Let’s take a moment to reflect on the year that was, how we got here, and how it all played out. By Brian Ludden
It’s likely that we will never have another year of college soccer like we did in 2021. We got to see two seasons play out in the space of ten months, and we saw four champions crowned in Division I, and then two each in Division II and III.
It really all started back in August of 2020, when the NCAA announced that fall championships would not be played in the fall. At the time, we all hoped that we would see the College Cup in the spring. Most conferences, including the Big Ten and Pac-12, canceled their fall seasons, and hoped to play in the spring of 2021. It wasn’t completely gone, as we still had the ACC and SEC (along with a couple more) to watch in the fall. But not having the NCAA Tournament in November and crowning a champion at the end of the fall was certainly disappointing.
As the calendars turned from 2020 to 2021, we were getting closer to the spring season and having everyone out on the field. The spring season got underway on February 3rd, mostly with conference-only schedules, with the hope of crowning a champion in May.
As winter turned to spring, we started to see who the contenders were and who would be expected to make a run at the title. And despite the reduced number of teams and centralized location, the women’s tournament got underway on April 29, 2021 with the men starting two days later. We saw the men’s top seed, Clemson, lose in the third round, and the 5 seed in the women’s bracket, West Virginia, lose in the second round. We got down to the final four, and then the championship watches were set. And what a day that turned out to be.
May 17, 2021 would be the day of the national championship matches, with the women going first, followed by the men about 30 minutes later. In the first match of the night, fans watched as favorite and top seed, Florida State, took the lead in the 62nd minute, before Santa Clara equalized with just 7 minutes left. After no goals in overtime, it was time for penalties. Someone had to lose, and it wasn’t going to be the underdogs. Santa Clara converted all four of their penalties, while the Seminoles of Florida State went 1 for 3, and Santa Clara was crowned the 2020 champions of women’s college soccer.
This was only the appetizer, however, and fans were treated to more excitement in the second game of the night, traditional powerhouse Indiana vs. the new kid on the block and emerging power Marshall to decide the men’s champion. Neither team could find a goal in regulation, and after seven minutes of overtime, it looked as if we might be going to another penalty shootout. Jamil Roberts had other ideas. The Sporting KC draft pick tapped in a rebound in the 98th minute to give Marshall their first ever national championship in men’s soccer.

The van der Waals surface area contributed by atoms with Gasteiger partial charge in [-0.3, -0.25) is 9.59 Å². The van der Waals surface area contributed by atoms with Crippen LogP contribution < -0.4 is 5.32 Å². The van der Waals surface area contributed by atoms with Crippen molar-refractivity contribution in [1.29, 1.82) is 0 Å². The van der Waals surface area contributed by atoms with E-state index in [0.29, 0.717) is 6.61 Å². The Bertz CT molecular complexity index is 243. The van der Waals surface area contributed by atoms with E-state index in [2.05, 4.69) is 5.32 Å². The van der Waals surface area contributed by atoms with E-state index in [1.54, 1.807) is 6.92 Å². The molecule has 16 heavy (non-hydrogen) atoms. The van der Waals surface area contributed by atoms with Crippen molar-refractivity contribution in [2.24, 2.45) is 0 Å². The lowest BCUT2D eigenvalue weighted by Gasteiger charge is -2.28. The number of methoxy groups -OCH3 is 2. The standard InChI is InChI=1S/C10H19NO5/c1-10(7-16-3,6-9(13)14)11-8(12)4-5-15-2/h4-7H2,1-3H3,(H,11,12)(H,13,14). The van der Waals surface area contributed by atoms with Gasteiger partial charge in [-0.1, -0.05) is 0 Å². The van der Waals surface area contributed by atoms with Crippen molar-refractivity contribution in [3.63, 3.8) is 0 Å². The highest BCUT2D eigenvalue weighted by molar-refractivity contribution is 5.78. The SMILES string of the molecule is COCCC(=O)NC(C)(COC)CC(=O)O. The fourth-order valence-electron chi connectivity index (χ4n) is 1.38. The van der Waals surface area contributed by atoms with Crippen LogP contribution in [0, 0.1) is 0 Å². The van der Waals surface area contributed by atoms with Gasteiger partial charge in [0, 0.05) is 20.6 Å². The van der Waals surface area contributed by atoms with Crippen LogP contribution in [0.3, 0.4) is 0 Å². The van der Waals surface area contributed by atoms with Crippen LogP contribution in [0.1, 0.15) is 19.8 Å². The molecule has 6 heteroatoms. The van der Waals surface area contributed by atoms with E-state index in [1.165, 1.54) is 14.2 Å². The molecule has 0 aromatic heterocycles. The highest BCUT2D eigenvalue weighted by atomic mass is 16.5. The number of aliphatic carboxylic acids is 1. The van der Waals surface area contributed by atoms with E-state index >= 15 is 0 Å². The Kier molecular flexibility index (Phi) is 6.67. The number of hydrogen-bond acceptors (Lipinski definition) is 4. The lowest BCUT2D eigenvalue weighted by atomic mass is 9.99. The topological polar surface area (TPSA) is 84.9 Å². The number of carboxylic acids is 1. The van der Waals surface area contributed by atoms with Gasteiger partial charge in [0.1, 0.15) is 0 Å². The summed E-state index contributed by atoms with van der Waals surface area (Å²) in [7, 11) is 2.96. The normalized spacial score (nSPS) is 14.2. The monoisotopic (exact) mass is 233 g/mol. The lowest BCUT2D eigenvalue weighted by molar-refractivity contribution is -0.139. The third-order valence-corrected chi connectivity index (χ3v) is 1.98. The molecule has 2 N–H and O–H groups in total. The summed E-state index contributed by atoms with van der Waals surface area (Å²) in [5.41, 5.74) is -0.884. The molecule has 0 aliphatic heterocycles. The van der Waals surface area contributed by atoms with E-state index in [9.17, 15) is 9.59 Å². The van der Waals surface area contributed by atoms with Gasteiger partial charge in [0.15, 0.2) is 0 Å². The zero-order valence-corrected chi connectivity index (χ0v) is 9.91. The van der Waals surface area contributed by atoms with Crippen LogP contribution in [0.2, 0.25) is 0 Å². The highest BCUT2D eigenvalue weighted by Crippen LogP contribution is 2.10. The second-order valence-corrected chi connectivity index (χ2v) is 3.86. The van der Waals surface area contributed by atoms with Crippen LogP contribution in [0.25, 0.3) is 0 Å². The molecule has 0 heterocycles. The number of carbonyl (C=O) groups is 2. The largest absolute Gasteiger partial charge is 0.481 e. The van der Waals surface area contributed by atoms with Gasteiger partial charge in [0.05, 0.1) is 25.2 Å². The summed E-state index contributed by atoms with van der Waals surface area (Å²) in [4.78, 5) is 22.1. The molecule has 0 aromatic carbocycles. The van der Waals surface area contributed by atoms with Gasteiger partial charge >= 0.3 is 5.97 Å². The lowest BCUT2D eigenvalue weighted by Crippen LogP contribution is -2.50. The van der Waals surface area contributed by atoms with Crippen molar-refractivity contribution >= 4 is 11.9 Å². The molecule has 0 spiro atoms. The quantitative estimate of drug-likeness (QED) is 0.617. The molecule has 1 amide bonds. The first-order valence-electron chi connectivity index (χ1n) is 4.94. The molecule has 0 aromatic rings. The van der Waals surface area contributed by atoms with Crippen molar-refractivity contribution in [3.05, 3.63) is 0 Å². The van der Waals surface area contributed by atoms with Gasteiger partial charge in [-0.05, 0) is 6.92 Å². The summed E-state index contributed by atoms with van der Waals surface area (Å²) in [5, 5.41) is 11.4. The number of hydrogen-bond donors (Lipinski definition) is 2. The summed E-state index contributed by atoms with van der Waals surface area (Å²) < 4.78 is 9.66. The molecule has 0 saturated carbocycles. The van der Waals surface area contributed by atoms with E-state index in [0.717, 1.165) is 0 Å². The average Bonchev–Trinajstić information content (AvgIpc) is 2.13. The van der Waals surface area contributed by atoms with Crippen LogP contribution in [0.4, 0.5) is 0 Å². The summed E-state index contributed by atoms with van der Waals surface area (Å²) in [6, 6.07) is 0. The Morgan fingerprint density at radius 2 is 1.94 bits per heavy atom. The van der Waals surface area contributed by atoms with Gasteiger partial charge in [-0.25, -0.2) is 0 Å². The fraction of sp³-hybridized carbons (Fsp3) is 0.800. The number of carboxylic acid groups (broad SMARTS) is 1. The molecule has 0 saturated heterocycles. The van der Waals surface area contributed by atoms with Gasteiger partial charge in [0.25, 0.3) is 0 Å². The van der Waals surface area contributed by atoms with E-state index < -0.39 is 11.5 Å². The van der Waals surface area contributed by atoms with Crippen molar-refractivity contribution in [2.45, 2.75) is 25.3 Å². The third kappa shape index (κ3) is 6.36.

After the excitement of the 2020 season, college soccer fans didn’t have to wait very long for it to come back, as we were back underway in August 2021. With a more traditional season structure, teams were able to test themselves vs. non-conference opposition, before getting into the conference schedules.
As the weather got colder, national championship favorites began to emerge. But we also got to witness many upsets, with numerous top-ranked teams losing to teams they should’ve been able to beat. The conference tournaments for the men and women wrapped up, and the tournament fields were set once again. Unlike in the spring, we also saw the return of home games for the higher seeded teams.
As we once again got down to the final four, the men went to Cary, North Carolina and the women were headed out west to Santa Clara, California. In the 2021 season, we didn’t have a Cinderella story on the women’s side, as top-seeded Florida State got another chance at PKs in the title game vs. BYU, and this time, they didn’t go down, converting 4 out of their 5 penalties, and got their hands on the National Championship trophy.
On the other side of the country in Cary, Clemson knocked off ACC foe Notre Dame in the semifinals, and Washington got a 2-1 win over Georgetown to set up a College Cup final between the Tigers and the Huskies. The tone was set early on in the title game, as a mistake by Washington’s keeper gave Isaiah Reid one of the easiest goals of his life to give Clemson a 1-0 lead in the first minute. Reid doubled Clemson’s lead just 14 minutes later with a looping header that gave the Washington keeper no chance. The 2-0 lead was all Clemson needed, as they held off a late Washington charge, and won their first College Cup final since 1987.
So, we got to experience a great year of college soccer, full of upsets, thrilling games, comebacks, and everything in between that encapsulates college soccer. Let’s just hope we get this much excitement in 2022.
Brian Ludden is a contributing writer for College Soccer News. He can be reached at firstname.lastname@example.org.